Gail J. Weber

Date Approved


Degree Type

Open Access Thesis

Degree Name

Master of Science (MS)


Engineering Technology

Committee Member

Shinming Shyu, Ph.D., Chair

Committee Member

Jiang Lu, Ph.D.

Committee Member

James Stein, Ph.D.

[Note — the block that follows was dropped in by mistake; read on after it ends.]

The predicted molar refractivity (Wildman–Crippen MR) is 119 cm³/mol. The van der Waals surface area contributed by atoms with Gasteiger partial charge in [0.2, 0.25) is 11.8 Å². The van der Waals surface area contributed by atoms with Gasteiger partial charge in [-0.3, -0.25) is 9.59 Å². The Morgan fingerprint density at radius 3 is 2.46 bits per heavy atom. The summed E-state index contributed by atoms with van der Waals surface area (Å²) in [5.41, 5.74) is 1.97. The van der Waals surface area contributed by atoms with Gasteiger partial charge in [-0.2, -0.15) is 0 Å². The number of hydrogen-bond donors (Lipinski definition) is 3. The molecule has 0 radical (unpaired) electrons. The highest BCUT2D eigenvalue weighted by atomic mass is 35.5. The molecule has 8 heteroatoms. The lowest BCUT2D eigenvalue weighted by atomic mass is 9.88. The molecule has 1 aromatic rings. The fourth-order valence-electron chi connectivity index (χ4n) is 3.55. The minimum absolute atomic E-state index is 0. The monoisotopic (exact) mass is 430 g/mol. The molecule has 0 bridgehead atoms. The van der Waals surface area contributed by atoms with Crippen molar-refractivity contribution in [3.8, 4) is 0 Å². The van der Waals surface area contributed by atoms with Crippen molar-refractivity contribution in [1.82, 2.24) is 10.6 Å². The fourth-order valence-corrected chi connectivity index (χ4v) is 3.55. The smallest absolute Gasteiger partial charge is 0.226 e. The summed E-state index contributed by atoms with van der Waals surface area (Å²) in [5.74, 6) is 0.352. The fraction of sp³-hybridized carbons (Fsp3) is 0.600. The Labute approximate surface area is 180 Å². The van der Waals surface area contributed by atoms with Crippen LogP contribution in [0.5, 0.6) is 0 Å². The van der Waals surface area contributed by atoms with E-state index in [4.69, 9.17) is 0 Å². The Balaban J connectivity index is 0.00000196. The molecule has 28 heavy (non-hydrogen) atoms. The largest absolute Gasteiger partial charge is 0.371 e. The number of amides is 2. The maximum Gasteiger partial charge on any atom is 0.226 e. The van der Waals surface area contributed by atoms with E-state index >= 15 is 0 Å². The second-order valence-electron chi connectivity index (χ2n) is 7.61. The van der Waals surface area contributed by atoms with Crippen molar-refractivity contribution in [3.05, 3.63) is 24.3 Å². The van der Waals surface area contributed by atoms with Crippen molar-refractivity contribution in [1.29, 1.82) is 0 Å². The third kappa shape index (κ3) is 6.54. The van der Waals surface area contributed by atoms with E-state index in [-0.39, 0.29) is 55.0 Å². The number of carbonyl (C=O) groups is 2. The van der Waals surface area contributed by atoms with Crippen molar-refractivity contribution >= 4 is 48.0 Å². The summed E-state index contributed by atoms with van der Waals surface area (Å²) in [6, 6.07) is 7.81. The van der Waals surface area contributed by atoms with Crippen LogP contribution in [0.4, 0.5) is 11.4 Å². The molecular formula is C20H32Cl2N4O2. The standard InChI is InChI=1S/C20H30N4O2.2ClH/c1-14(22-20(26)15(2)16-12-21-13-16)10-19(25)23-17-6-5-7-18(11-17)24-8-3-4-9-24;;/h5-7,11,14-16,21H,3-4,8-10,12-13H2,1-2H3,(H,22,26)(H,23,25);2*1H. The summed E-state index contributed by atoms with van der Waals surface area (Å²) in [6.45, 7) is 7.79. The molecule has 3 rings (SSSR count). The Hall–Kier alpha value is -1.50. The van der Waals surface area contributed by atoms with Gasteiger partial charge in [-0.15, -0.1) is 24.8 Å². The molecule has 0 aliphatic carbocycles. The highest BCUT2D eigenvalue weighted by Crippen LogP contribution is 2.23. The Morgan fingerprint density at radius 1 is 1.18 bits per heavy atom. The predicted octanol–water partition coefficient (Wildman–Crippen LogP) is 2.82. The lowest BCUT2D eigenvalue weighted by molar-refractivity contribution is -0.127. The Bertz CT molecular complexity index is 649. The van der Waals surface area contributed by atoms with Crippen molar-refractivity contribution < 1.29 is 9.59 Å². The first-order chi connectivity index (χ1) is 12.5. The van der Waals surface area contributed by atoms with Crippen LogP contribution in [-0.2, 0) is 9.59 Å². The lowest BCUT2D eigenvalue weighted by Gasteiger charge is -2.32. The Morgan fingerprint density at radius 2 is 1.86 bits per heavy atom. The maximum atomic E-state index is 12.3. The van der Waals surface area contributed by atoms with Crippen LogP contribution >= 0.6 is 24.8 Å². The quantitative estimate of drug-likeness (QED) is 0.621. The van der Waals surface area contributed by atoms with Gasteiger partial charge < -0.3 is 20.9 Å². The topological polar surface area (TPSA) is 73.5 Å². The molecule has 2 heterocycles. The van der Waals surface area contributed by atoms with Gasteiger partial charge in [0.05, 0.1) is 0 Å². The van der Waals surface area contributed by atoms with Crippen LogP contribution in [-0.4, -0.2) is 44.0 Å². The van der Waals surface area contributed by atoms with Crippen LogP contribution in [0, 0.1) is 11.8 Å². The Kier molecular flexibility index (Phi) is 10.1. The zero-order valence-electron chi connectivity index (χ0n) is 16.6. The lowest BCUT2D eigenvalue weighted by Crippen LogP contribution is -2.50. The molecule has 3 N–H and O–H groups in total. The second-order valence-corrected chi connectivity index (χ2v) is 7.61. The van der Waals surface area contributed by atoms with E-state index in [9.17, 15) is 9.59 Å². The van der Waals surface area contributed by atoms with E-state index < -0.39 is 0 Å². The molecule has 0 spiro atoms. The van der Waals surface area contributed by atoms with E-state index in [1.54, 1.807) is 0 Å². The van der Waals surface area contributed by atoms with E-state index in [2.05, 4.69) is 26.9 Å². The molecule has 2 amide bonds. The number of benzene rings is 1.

This research and design project examines the philosophies and psychological factors of aging in place and universal design, as well as the Americans with Disabilities Act Accessibility Guidelines (ADAAG), and how they can be realistically applied in interior design for people living with amyotrophic lateral sclerosis (ALS), a terminal illness with an approximate two- to five-year prognosis. The case study explores the design needs and preferences of one couple living with ALS. Analysis of the case study suggests that a complete universal design or ADAAG-compliant overhaul in the home is ill-advised for these subjects, given their modest budget and limited time for a person with ALS to implement and utilize extensive home modifications. The findings suggest prioritizing modifications to provide function and accessibility in key areas of the home, meeting the subjects' preference for design that doesn't look institutional, maintaining or improving the home's real estate value, and considering possible future needs of the surviving spouse as s/he ages. In the first version of the design, universal design principles and accessibility guidelines are prioritized and strategically applied to maximize autonomy, engagement, and quality of life for the subject living with ALS and the spouse in the role of caregiver. In the second version of the design, universal design principles are applied throughout the home and landscape in a project of larger scope and budget, which would be appropriate for a person who will live in the home long-term.